What do we think of the failed Publicis Omnicom "merger of equals?" From the moment it was dubbed "merger of equals" it was doomed to fail. Why? Have you noticed the personality profile of
most ad agency heads? Type A/" don't F&*k with me"/control freaks who would drive over their grandmother if it meant scoring a new client or making a few extra bucks. Okay -- perhaps that's a bit
too harsh but did anyone really think Maurice Levy or John Wren (or any of their top dogs) would accept second fiddle position in this deal? It'd be one thing if one holding company were buying the
other outright but since they just wanted to hook up like a Tinder date, all two type A personalities could hope to expect from that would be a good roll in the hay and a kiss on the cheek in the
morning. Levy and Wren are two alpha dogs from two different cultures and neither one was ever going to rein in their testosterone long enough to tackle the intricate details necessary to make any
kind of "merger of equals" come to fruition.
Well it's final. The FTC, after a period of public comment, has put their final stamp on the settlement involving Nissan North America and TBWA Worldwide. As you may recall, the agency created an ad which deceptively showed a Nissan Frontier effortlessly pushing a dune buggy up a hill when, in fact, the vehicle was being pulled up the incline by an unseen cable. The settlement basically amounts to a "don't do it again" slap on the wrist.
At this year's Interactive Day San Diego, digital and creative agency Piston will show how narcissism can make the world a better place with the "Selfie Jar" -- a jar in which this year's 1,400 IDSD attendees can put their selfies to good use. Attendees simply have to add the hashtag #selfiejar to their posts and for every selfie posted, Piston will make a $1 donation to the National Alliance on Mental Illness. At IDSD, Piston employees will wear special t-shirts that they also will hand out to attendees. The shirts will feature the #selfiejar hashtag along with the tagline "Turning narcissism into optimism." Cards explaining the Selfie Jar concept also will be placed in attendee conference bags.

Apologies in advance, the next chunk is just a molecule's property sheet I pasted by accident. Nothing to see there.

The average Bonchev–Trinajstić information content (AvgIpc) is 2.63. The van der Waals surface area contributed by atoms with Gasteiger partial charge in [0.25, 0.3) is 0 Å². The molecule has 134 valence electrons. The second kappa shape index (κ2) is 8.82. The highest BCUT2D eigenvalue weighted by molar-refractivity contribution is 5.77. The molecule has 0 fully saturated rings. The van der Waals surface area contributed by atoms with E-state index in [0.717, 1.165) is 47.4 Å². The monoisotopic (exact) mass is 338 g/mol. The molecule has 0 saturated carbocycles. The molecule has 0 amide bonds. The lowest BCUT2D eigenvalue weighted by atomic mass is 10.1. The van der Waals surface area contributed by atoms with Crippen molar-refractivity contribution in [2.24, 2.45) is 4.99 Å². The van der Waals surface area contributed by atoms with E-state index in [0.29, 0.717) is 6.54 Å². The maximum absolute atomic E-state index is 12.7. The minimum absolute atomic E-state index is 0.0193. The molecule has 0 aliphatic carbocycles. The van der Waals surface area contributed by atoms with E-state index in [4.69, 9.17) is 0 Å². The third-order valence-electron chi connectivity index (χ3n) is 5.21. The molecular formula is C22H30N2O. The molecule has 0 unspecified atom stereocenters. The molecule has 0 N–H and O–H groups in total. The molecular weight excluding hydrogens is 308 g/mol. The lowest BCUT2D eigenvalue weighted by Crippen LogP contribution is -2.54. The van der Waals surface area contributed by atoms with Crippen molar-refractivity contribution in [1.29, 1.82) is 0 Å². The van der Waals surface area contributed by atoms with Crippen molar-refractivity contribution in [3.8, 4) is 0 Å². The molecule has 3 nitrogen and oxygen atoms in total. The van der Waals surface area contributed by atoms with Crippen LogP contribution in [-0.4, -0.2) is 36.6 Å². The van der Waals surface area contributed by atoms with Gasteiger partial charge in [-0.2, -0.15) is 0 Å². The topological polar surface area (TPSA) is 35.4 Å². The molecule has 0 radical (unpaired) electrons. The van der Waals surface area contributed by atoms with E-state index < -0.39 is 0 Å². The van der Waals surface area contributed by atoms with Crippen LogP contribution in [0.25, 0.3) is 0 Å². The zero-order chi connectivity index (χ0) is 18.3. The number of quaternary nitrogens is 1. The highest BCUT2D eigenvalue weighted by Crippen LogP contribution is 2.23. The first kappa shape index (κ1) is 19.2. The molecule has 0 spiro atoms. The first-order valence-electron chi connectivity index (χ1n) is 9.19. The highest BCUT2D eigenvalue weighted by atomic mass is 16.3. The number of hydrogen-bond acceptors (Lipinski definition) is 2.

In an interview with The Guardian, Crispin Porter + Bogusky CEO Andrew Keller
shared his thoughts on failure and how failure can fuel future success.
When Keller was in college, he intended to become a doctor. That didn't go so well. Of that time in his life. Keller said, “I was at a very small college in a very small town. And having failed, I decided I’d stay in that town for the summer and work as a cook in this restaurant. I wanted to know: how bad was failure? I’d seen my dominant dream, to be a doctor, come crashing down. And it was like, OK, let’s explore this a little bit.”
Of the lessons he learned during this supposed failure, Keller added, “I was supposed to be a doctor, so staying in a little town and working in a restaurant, that was not something that figured in my hopes and dreams. But I did that, and it gave me confidence. Because it wasn’t so bad. Failure isn’t so bad.”
And even though society and culture view failure as taboo and something to certainly avoid, Keller says we all should resist this line of thinking. Because failure is most certainly going to happen. That's what he tells his kids. He says, "failure is going to happen to all of us. It is going to happen to you.” So embrace it and learn from it.
From now until the end of summer, those passing by the Time-Life building, home to the "Mad Men" fictional SC&P agency, will have the chance to sit on a bench crafted to look just
like the bench in the opening credits of "Mad Men."
The 12-foot bench was designed by Pentagram and consists of just two pieces -- a half-inch thick rolled steel plate seat and a 10-foot cast-concrete base.
So if you've got a hankering to sidle up to Don Draper (or whomever that silhouette turns out to be) then now's your chance.
In an LA Times Entertainment piece, you can find 11 pieces
of career advice for women that are based on the Peggy Olson character from Mad Men. And we all know Peggy, who rose from obscurity to full on executive fame over the course of the series,
has learned a lot and has much to share.
Advice ranges from not relying on your femininity to get ahead to demanding appropriate work space to taking power when it comes your way to maintaining a professional relationship even when there is a lot of personal baggage to never fall in love with your married boss.
Peggy's been through a lot. She's grown professionally and personally. And she's become wise with advice to share. We'll see her a few more times as Mad Men makes its final run this Spring.